The police union’s negotiating team came to the table early Wednesday morning with a counterproposal to the City’s “shotgun” approach of three proposals that it presented on Tuesday. The City then slid back another response. After an almost full day of policy analysis and crunching numbers – from 9 a.m. to 4:30 p.m. – the police union’s lead negotiator Ron DeLord said they’ll need to take Wednesday evening to come up with yet another formal proposal.
Progress, it seems, is being made as the two sides come closer to finding middle ground. If the San Antonio Police Officers Association want members to contribute less to their health care costs, it will have to compensate with relatively lower yearly wage increases.
After 19 months of sometimes tense and heated exchanges, the meetings seem to have become more efficient.
The collective bargaining negotiations will resume Thursday morning at 10 a.m. These prolonged, consecutive meetings signal a renewed urgency to get a deal finalized before City Council is set to approve the 2016 fiscal year (FY) budget next Thursday. Without a new deal in place, the City would have to continue to pay for the most robust health care packages in the state and using more than 66% of its general fund to it. City Council has directed its negotiating team to keep public safety spending below 66%, the city’s Triple A bond rating depends on it.
DeLord said the police union will, for the first time, have a health care proposal that will cost the City no more than $14,000 per member and will include (also for the first time) a concession that coverage for members’ dependents – qualifying family and spouses – will pay a premium for the consumer driven healthcare plan (CDHP) in addition to the value plan. Members can choose between the CDHP and the value plan, just like civilian employees do – though at higher rates than uniformed employees would under any of the proposals. Currently, neither union members nor their dependents pay premiums for health care. The City picks up the bill.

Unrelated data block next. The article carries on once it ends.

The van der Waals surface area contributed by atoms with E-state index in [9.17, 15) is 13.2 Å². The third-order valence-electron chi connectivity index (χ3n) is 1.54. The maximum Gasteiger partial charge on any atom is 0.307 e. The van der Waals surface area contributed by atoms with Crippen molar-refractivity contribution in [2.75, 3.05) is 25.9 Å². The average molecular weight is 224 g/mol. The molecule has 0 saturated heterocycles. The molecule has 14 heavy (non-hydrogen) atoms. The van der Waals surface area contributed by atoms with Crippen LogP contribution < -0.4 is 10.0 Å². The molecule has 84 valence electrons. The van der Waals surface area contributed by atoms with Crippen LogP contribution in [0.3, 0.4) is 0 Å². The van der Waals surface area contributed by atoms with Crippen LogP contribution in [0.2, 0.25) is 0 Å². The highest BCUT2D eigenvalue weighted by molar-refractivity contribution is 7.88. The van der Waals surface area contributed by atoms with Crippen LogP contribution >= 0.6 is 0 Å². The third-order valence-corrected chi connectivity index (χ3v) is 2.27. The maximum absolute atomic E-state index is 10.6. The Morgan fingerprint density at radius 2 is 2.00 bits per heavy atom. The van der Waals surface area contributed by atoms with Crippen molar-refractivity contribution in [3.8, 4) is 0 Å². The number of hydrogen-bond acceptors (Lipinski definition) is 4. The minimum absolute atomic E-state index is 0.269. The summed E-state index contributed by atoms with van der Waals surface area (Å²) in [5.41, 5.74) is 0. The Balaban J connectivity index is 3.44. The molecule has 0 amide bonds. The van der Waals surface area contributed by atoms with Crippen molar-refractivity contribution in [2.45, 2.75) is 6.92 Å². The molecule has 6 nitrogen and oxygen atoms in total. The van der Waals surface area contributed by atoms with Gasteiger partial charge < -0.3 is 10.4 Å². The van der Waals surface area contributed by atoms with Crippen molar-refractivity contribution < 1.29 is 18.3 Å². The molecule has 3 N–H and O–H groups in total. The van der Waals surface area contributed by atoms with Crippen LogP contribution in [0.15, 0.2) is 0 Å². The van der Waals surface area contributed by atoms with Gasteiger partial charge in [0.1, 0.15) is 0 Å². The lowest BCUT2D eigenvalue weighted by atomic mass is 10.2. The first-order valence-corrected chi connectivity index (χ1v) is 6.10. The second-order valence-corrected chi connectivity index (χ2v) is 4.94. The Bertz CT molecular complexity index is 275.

The union’s most recent health care proposal put City spending at $14,201 per member. The City’s highest number has been $13,500.
At the end of the day, the City’s lead negotiator Jeff Londa said the City cannot afford any five year contract that adds more than $75 million to the existing yearly costs for public safety, $321.9 million in fiscal year (FY) 2015. In other words, the total cost of public safety contract for five years cannot exceed approximately $1.68 billion.
“$75 million in additional money is the limit for us,” Londa said.
The City’s latest proposal would add $73.3 million.
There are plenty of other issues the two sides still need to resolve, which readers can explore in the Rivard Report’s comprehensive coverage of the negotiations here.
*Featured/top image: The SAPOA negotiating team (from right): lead negotiator Ron Delord, SAPOA President Mike Helle, SAPOA Vice President Dean Fischer, and health care expert Randy McGraw during a previous meeting. Photo by Iris Dimmick.